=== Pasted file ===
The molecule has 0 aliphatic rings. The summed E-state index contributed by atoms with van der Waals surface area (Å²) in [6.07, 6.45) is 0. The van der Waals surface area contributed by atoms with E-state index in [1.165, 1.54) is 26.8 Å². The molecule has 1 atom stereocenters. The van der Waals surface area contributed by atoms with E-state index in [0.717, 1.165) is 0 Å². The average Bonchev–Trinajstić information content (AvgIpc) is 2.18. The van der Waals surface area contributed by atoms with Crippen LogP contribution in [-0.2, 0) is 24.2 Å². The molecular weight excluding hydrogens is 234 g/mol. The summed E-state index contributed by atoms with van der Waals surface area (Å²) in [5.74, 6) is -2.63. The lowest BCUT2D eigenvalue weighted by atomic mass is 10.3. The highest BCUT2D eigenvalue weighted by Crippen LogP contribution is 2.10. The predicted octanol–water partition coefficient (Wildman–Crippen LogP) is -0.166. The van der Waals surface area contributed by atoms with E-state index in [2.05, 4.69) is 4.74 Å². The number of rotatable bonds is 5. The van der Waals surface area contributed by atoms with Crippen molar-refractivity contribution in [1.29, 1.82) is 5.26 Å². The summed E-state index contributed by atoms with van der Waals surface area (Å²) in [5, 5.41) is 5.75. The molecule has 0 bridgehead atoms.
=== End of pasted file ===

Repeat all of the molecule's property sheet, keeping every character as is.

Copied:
The molecule has 0 aliphatic rings. The summed E-state index contributed by atoms with van der Waals surface area (Å²) in [6.07, 6.45) is 0. The van der Waals surface area contributed by atoms with E-state index in [1.165, 1.54) is 26.8 Å². The molecule has 1 atom stereocenters. The van der Waals surface area contributed by atoms with E-state index in [0.717, 1.165) is 0 Å². The average Bonchev–Trinajstić information content (AvgIpc) is 2.18. The van der Waals surface area contributed by atoms with Crippen LogP contribution in [-0.2, 0) is 24.2 Å². The molecular weight excluding hydrogens is 234 g/mol. The summed E-state index contributed by atoms with van der Waals surface area (Å²) in [5.74, 6) is -2.63. The lowest BCUT2D eigenvalue weighted by atomic mass is 10.3. The highest BCUT2D eigenvalue weighted by Crippen LogP contribution is 2.10. The predicted octanol–water partition coefficient (Wildman–Crippen LogP) is -0.166. The van der Waals surface area contributed by atoms with E-state index in [2.05, 4.69) is 4.74 Å². The number of rotatable bonds is 5. The van der Waals surface area contributed by atoms with Crippen molar-refractivity contribution in [1.29, 1.82) is 5.26 Å². The summed E-state index contributed by atoms with van der Waals surface area (Å²) in [5, 5.41) is 5.75. The molecule has 0 bridgehead atoms.